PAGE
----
Interview with Wes Anderson (2000)    

Curated by the Onion AV Club and Cold Bacon
Onion: Whatís your approach to integrating songs into your films? They play a key role in both Bottle Rocket and Rushmore.

WA: The songs are always a part of... Thatís just always key stuff for me. Some of the ideas are kind of inspired by the songs, and I always want to use music to tell the story and give the movie a certain kind of mood. Thatís always essential to me.

O: Do you ever hear a song and think, ďI have to have that in a movie?Ē

WA: Yeah, I do all the time.

O: Whatís an example of that, a case where a song actually made it in?

WA: Every single song thatís in Rushmore.

O: Really?

WA: Yeah. Theyíre all songs where... With Rushmore, I originally had songs I said I wanted to use in the movie, and then I did research in this certain area of music, British Invasion music. I would just listen to songs and Iíd know what should go in there. Thereís a song by the Stones called ďI Am Waiting,Ē which I was listening to a lot when I was driving around, and suddenly I realized a certain part of the story... That whole part of the story evolved out of the feeling that that song has. Itís like it was right for a certain part of the story.

CB: So it was right for a certain part of the story?

O: Ignore him. So what drew you to the British Invasion in particular? Was it the school uniforms?

WA: Um, yeah. Sort of that feeling. That combined with the teenage-angst stuff.

CB: What about Coldplay? How come you didnít use Coldplay in Rushmore? Igby Goes Down had Coldplay. Theyíre really popular.


CB: Songs played a key role in both Bottle Rocket and Rushmore.

O: Some people would say that video is providing that.

CB: What are we talking about?

O: But I think Bottle Rocket is fairly rare as a movie that truly has found a second life on video.

WA: Video definitely provides that.

CB: Wait, what happened to Bottle Rocket?

WA: The sad thing is that watching a movie on video is not the same. And also, when something is discovered by people in movie theaters, itís discovered by people who are all together, and thereís a sort of feeling of an event about it. And when itís on video, itís like something is being discovered in the library or something. Itís like having a second life in public libraries. Itís just like individuals, and itís less of a... We canít participate in it the same way.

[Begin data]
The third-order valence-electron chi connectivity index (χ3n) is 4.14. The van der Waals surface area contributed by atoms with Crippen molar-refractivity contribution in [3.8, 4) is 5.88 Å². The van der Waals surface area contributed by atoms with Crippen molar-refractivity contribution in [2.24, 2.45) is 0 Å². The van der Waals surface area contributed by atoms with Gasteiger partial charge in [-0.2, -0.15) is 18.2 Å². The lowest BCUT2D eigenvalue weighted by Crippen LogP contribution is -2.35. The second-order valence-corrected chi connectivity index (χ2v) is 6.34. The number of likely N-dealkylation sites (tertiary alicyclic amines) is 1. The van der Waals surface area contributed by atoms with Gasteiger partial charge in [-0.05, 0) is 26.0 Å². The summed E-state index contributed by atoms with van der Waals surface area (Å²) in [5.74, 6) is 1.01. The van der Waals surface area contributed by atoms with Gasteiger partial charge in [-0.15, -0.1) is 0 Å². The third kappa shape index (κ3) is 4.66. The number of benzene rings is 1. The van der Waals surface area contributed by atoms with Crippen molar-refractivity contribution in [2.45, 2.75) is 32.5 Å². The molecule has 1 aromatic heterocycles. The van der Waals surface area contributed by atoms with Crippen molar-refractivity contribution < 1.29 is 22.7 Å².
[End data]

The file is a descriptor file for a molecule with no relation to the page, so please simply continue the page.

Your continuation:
CB: And this is especially interesting because did you know that two years from now, Landmark is going to show Raiders of the Lost Ark, which is one of your favorite movies, on the big screen, at midnight? Itís going to kick ass.

O: Listenó

CB: So hey, back in high school did you ever used to sneak out of class and hit Andreís Tea Room right next to that Baskin Robbins. That place kicked ass. I think the Baskin Robbins is gone though. I think itís a Krispy Kreme or something now.

WA: Umm.

CB: Are you saying umm or mmm?


O: Does it bother you to be potentially pegged as the head of a new movement? I know thereís a Film Comment article that mentions you as part of something called Ďthe new sincerity.í Do you pay attention to any of that?

WA: Well, I donít know. Who else is in Ďthe new sincerity?í

O: I donít know. I think itís just you at this point, and theyíre waiting for people to line up behind you.

WA: Oh, well, Iím not waiting for that line to form, and I donít expect it to. I donít know if thereís ever going to be much of a movement in that direction. It sounds like one that could be boring for a lot of people.

O: Why is that?

WA: I donít know. Thatís probably just some glib answer. Movement? I would be into a movement. But Iím really not aware of any movement.

O: So you donít plan to draft a Dogme í95-style statement.

WA: It sounds like fun, but it also sounds like something I would be more likely to do when I was 14 years old.

CB: Are you saying Dogme í95 sucks? Because Iíve never heard of it. I did see Dogma, though, with Matt Damon and Ben Affleck. That sucked, didnít it? Would you say you could have made a better movie when you 14?

CB: Cool.
glib \ 'glib \ adj glib-ber; glib-best [prob. modif. of LG glibberig slippery] (1599) 1 archaic : SMOOTH, SLIPPERY 2 a : marked by ease and informality : NONCHALANT b : showing little forethought or preparation : OFFHAND < ~ answers > c : lacking depth and substance : SUPERFICIAL, PAT < mouthing ~ solutions to knotty problems > 3 : marked by ease and fluency in speaking or writing often to the point of being insincere or deceitful - glib-ly adv - glib-ness n

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